Researchers were looking for a link between glaucoma and coffee, tea and soda (both caffeinated and decaffeinated) and examined results of eye examinations from almost 1700 participants aged 40 and over. They also reviewed data from a 2005-2006 nationwide health study.
Researchers found that participants who consumed more than six cups of hot tea a week were 74% less likely to develop glaucoma when compared to those who did not drink hot tea. There didn't appear to be any relationship between decaf tea or iced tea or between caffeinated or decaffeinated coffee. The study was limited because a lack of data on the type of tea consumed along with possible errors in diagnosis of glaucoma and the fact that only 84 of the participants had glaucoma.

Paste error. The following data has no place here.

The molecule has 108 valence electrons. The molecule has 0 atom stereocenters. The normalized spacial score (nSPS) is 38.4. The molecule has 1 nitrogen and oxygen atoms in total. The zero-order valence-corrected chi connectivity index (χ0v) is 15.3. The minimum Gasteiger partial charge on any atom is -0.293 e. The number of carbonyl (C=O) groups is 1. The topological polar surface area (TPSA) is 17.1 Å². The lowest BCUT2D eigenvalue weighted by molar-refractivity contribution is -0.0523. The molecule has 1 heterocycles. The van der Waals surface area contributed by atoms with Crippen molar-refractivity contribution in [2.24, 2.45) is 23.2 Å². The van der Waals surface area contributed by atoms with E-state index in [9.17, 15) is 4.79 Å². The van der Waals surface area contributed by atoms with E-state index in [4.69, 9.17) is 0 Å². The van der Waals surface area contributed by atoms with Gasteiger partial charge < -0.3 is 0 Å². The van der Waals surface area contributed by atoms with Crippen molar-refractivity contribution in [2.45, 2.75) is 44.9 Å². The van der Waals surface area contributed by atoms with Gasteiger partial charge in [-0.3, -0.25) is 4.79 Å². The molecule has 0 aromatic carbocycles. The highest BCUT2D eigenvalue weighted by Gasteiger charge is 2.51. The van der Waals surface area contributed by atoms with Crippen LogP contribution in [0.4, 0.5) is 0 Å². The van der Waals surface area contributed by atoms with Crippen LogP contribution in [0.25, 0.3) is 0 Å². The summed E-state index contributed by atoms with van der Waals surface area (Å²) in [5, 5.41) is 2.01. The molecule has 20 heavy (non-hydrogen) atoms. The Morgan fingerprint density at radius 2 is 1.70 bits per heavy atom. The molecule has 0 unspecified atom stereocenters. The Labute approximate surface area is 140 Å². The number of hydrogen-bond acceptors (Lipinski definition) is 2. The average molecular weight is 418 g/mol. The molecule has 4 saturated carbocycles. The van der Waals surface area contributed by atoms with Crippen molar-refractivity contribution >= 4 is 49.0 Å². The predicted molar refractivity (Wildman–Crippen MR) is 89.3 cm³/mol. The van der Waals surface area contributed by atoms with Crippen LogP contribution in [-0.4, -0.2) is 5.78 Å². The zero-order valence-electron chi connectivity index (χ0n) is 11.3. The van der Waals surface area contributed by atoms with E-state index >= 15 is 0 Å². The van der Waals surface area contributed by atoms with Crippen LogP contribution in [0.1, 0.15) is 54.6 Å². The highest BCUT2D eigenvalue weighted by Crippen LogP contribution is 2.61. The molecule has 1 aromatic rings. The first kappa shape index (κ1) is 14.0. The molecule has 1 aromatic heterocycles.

While researchers acknowledge that it's not actually hot tea that deserves the credit for the reduced risk, they do admit that tea does contain many beneficial antioxidants that help fight inflammation and protect from cellular damage. Researchers stress the need for yearly eye exams and maintaining overall health to help prevent developing glaucoma.*